Burton, meanwhile, has had a very atypical season. He is winless, has just one finish among the top 10 and ranks 24th in points, with no chance to make the Chase.

Where RCR was once considered a title threat based on its performance in 2010, its hopes are now pinned on only one of its teams – not three or even four as many expected.

There are other teams that certainly could be described as in “slumps” or underachieving. There’s no doubt about that.

And there are many organizations that would relish being among the top 10, as are Stewart and Childress.

That, however, really doesn’t seem good enough for either Stewart-Haas or RCR. It’s not what was anticipated of either.

But achieving victory should restore much of their luster. And there are 12 opportunities to do just that.

Keselowski Starts To Peak At The Right TIme


Brad Keselowski has over come more than a broken foot. He’s a real threat once the Chase starts and he’s close to securing and locking down a spot.

No Doubt, Keselowski Shows Signs Of Stardom

We’ve seen this before in NASCAR Sprint Cup racing.

A young, unheralded driver comes along and accomplishes things not expected him. His achievements are so great and so startling that, in our eyes, he transforms quickly.

Instead of a youngster who someday might be great he becomes a veteran who is now familiar and a proven success.

In seasons past, such drivers had names like Darrell Waltrip, Dale Earnhardt, Tim Richmond, Davey Allison and, yes, Jeff Gordon.

And now there’s Brad Keselowski.

Keselowski was thought of by many – a great many – as a developmental driver, one who, with the proper experience and nurturing, might become a driver worthy of the ride he has at Penske Racing.

As far as “developmental” goes, Keselowski seems to have gone well past that.

In his last four races, the 27-year-old driver from Rochester Hills, Mich., has won twice, finished second once and third another time.

What is mind boggling is that he has achieved this enviable streak of success while driving on a broken left ankle, which he suffered in a wreck at Road Atlanta just before the Pocono race in early August – which he won.

His rise into the competitive stratosphere continued Saturday night when he won the Irwin Night Race at Bristol Motor Speedway to earn his third victory of the season – second among all competitors – and almost certainly earned at least a “wildcard” entry into the Chase.

Keselowski, who won a fuel mileage race in Kansas in June, has shot to 11th in points, just 21 points behind struggling Tony Stewart and, with his victories, is No. 1 among “wildcard” contenders.

The other driver who ranks among the top 20 who has a victory is Denny Hamlin, who is 13th in points, finished seventh at Bristol and has endured a mediocre season.

Keselowski was steady throughout the Bristol race and made his winning move as the laps wound down.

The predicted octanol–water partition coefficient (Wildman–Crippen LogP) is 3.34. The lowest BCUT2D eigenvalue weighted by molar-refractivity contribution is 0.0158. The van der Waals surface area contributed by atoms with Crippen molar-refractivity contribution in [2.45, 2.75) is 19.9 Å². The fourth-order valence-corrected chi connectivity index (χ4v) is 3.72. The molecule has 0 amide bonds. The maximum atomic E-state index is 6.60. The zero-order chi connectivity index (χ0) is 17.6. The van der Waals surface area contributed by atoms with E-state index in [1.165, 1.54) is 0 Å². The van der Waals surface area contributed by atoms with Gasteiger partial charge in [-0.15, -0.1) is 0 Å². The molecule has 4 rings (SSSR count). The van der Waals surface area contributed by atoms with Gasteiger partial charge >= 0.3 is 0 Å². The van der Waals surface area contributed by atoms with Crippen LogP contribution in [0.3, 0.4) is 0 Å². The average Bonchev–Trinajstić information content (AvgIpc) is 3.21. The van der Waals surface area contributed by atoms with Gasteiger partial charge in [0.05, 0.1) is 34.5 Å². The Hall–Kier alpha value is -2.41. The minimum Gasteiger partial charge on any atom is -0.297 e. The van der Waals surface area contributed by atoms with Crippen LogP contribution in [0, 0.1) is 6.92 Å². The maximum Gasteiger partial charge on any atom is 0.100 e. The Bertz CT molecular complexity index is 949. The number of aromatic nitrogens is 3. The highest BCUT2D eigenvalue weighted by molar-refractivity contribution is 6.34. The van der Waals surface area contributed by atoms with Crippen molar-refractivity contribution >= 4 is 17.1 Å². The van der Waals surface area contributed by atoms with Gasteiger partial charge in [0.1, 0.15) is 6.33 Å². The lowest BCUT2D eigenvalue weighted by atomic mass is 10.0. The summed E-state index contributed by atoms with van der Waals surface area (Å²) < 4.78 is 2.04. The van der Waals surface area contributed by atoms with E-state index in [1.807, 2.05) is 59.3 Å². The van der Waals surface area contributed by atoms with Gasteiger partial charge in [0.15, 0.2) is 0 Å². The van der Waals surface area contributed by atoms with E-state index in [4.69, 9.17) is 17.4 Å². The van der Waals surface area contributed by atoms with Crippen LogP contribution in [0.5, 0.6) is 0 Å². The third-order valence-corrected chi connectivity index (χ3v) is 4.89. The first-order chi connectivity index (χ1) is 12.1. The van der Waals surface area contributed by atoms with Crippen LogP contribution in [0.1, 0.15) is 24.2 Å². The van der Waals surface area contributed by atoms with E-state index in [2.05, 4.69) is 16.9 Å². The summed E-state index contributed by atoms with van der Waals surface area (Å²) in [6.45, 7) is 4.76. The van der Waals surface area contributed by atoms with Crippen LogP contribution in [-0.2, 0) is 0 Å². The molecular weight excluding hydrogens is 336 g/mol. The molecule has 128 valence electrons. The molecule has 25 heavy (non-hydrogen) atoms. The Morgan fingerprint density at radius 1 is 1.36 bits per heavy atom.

Under caution on lap 413, Keselowski pitted and came out in second place alongside Martin Truex Jr., who pitted for two tires only.

Keselowski got a jump on the restart and passed Truex Jr. on lap 421 and pulled away.

“Man, I used to watch guys like Dale Earnhardt and Tony Stewart win this race,” said an enthusiastic Keselowski. “This is a race of champions. Some pay more and some have more prestige, but this is the coolest one of all.”

Before Pocono, Keselowski ranked 21st in points with the lone victory at Kansas – out of Chase consideration.

But over the course of the next four races, he has climbed 10 positions in the standings and evolved into the hottest driver of the Cup circuit – something virtually no one expected.

“We’re just a team that starts to click and believe in each other,” Keselowski explained. “We’ve just made good adjustments to our car over the last few months.”

A 27-year-old driver from Rochester Hills, Mich., and a member of a racing family, Keselowski began NASCAR competition in the Camping World Truck Series in 2008, the same year he ran a couple of Sprint Cup races for Rick Hendrick.

He won at Talladega in 2009 in a wild finish with Carl Edwards while driving for James Finch, thereby giving the journeyman team owner is first Cup victory.

But most considered Keselowski’s victory at the 2.66-mile Alabama track, known for unusual finishes, nothing more than a fluke.

Roger Penske put Keselowski to work in 2010. The driver won the Nationwide Series title and competed in 36 Cup events. It took him 32 races to get his first top-10 finish, but he did earn his first career pole position at New Hampshire.

As mentioned, Keselowski was viewed as Penske’s developmental driver, a subordinate to veteran Kurt Busch, the 2004 champion.

Now, perhaps, the perception has changed. Keselowski is presently out-performing Busch, who, nevertheless, has a win and is comfortably among the top 10 in points with an eighth-place.

Busch appears destined to make the Chase, which means the odds are good both Penske cars will be in NASCAR’s “playoff.”

Stewart finished 28th at Bristol and is in danger of failing to make the Chase. If he loses his lead over Keselowski or Clint Bowyer (who, at 12th, is only a single point out of 11th), he’s out.

Dale Earnhardt Jr. is ninth in points, 18 ahead of Stewart with two races remaining before the Chase begins. While it’s still not certain if he’ll qualify, his position in certainly more secure than Stewart’s.